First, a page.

Pass notes No 2,801: Dostoevsky Murals of the Russian author in a Moscow metro station have been called ‘depressing’ and ‘inappropriate’

Age: 188, but dead.

Appearance: Bearded, depressed, decomposed.

He’s absolutely, definitely, positively my favourite Russian writer. I loved War and Peace. And that film with Omar Sharif and the sleigh. You’ve never read anything by him, have you?

I might have. But refresh my memory. He created two of the great 19th-century novels: Crime and Punishment, in which a student murders two old women with an axe, and The Brothers Karamazov, in which a son bumps off his dad with a paperweight. His themes were madness, sin, redemption through Christ, prostitution, madness, sin, the importance of knowing your place, suicide, madness, sin and the love of a good woman. And madness. And sin.

Sounds a tad downbeat, even for a Russian. Some say Dostoevsky never recovered from his mock execution after he upset the Tsarist authorities, or his years in a Siberian prison camp. It can’t have helped that his father was a violent alcoholic who was murdered by his serfs, that his mother died of TB, and that he had epilepsy. He was a compulsive gambler, too.

All this is absolutely fascinating . . . But why are we talking about some foreign stiff when there’s sport on the telly? He’s a bad influence, apparently.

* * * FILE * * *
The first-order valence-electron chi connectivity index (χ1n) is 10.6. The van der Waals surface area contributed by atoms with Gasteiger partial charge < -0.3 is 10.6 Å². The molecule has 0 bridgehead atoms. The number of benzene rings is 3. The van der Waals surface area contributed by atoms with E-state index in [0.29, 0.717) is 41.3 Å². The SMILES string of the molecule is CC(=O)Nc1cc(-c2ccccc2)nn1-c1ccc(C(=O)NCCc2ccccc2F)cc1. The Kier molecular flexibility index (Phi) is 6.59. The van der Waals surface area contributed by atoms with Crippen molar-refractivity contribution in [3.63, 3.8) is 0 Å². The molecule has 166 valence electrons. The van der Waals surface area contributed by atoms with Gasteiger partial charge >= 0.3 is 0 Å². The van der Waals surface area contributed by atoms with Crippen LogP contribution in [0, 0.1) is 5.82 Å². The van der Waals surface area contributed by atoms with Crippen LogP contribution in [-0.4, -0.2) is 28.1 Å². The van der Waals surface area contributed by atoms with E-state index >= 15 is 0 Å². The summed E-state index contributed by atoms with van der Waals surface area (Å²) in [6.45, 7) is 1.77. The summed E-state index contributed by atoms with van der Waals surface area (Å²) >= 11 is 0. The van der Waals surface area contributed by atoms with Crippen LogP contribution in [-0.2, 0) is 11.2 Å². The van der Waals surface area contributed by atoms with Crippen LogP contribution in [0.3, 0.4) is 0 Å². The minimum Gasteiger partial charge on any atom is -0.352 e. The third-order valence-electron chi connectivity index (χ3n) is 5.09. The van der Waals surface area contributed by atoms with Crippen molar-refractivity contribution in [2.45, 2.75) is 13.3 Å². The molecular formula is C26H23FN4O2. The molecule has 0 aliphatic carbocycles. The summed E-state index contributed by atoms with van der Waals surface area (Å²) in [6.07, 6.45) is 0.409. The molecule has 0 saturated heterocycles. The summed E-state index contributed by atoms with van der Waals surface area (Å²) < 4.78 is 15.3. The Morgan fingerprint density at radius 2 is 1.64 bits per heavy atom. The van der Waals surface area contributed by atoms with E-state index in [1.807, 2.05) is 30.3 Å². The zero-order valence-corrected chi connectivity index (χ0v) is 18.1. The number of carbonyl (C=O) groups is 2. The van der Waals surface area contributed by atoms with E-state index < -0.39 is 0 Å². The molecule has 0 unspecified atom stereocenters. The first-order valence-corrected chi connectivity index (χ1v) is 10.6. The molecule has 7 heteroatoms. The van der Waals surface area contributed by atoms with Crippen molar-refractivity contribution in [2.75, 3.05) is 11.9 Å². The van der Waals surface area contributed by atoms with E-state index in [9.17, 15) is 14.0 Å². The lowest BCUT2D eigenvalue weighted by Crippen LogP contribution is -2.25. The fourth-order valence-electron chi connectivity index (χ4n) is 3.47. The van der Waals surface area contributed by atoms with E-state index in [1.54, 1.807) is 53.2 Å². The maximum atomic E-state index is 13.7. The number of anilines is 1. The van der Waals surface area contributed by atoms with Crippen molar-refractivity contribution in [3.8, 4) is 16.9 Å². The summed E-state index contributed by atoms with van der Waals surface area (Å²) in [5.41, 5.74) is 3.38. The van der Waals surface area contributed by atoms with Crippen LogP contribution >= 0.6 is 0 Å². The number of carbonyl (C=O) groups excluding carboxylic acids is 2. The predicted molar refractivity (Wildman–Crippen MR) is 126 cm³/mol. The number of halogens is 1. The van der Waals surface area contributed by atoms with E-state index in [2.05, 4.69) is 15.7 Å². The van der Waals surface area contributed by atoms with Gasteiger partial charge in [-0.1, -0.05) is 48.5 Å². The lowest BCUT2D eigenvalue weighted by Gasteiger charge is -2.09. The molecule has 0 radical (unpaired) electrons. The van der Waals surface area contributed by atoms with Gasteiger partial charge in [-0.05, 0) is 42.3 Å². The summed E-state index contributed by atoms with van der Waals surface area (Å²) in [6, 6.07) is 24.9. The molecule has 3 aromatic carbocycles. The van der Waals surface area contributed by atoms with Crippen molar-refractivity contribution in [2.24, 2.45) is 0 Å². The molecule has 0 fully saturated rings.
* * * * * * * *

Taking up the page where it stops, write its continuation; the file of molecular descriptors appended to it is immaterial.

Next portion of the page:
Worse than Lady Gaga? The Russians are worried he’ll encourage suicides on the Moscow underground. The new Dostoevsky metro station features scenes from his works, including the axe murders, and a portrait of the author. Critics describe it as “gloomy”, “depressing” and “totally inappropriate”.

Didn’t one of his heroines throw herself in front of a train? That was Tolstoy. Dostoevsky’s characters tend to end it all with guns or ropes. Experts are worried that Ivan Nikolaev’s murals give the station a “negative energy”. About 80 people kill themselves on the Moscow metro every year.

Does Nikolaev have any sympathy? He’s an artist, you dummy. “What did you want?” he says. “Scenes of dancing?”

Do quote: “We are all happy, if we only knew it.”

Don’t quote: “Suffering is the sole origin of consciousness.”

Tuesday 22 June 2010 20.00

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